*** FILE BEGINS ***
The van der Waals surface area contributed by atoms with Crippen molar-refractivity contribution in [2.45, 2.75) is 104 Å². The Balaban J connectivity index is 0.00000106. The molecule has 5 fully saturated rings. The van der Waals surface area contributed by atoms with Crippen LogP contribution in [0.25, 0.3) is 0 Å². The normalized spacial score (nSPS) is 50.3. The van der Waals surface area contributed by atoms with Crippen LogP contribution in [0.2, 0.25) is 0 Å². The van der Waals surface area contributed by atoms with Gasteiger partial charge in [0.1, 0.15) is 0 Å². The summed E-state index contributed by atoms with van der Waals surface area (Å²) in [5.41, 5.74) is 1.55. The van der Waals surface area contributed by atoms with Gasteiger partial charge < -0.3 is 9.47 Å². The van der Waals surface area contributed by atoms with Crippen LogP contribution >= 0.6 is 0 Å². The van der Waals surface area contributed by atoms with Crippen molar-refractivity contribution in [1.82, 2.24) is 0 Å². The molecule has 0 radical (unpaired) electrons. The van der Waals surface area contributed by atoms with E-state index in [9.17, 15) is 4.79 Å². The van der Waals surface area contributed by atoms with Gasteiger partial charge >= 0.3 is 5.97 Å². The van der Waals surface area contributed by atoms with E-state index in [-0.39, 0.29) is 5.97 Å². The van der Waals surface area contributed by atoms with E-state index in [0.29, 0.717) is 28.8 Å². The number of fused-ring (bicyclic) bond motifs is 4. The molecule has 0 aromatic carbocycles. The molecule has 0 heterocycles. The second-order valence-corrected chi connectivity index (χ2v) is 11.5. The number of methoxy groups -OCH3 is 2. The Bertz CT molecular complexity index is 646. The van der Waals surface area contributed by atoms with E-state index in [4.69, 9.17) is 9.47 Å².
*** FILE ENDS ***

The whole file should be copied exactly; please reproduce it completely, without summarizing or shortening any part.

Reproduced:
The van der Waals surface area contributed by atoms with Crippen molar-refractivity contribution in [2.45, 2.75) is 104 Å². The Balaban J connectivity index is 0.00000106. The molecule has 5 fully saturated rings. The van der Waals surface area contributed by atoms with Crippen LogP contribution in [0.25, 0.3) is 0 Å². The normalized spacial score (nSPS) is 50.3. The van der Waals surface area contributed by atoms with Crippen LogP contribution in [0.2, 0.25) is 0 Å². The van der Waals surface area contributed by atoms with Gasteiger partial charge in [0.1, 0.15) is 0 Å². The summed E-state index contributed by atoms with van der Waals surface area (Å²) in [5.41, 5.74) is 1.55. The van der Waals surface area contributed by atoms with Gasteiger partial charge < -0.3 is 9.47 Å². The van der Waals surface area contributed by atoms with Crippen LogP contribution >= 0.6 is 0 Å². The van der Waals surface area contributed by atoms with Crippen molar-refractivity contribution in [1.82, 2.24) is 0 Å². The molecule has 0 radical (unpaired) electrons. The van der Waals surface area contributed by atoms with E-state index in [9.17, 15) is 4.79 Å². The van der Waals surface area contributed by atoms with Gasteiger partial charge >= 0.3 is 5.97 Å². The van der Waals surface area contributed by atoms with E-state index in [-0.39, 0.29) is 5.97 Å². The van der Waals surface area contributed by atoms with E-state index in [0.29, 0.717) is 28.8 Å². The number of fused-ring (bicyclic) bond motifs is 4. The molecule has 0 aromatic carbocycles. The molecule has 0 heterocycles. The second-order valence-corrected chi connectivity index (χ2v) is 11.5. The number of methoxy groups -OCH3 is 2. The Bertz CT molecular complexity index is 646. The van der Waals surface area contributed by atoms with E-state index in [4.69, 9.17) is 9.47 Å².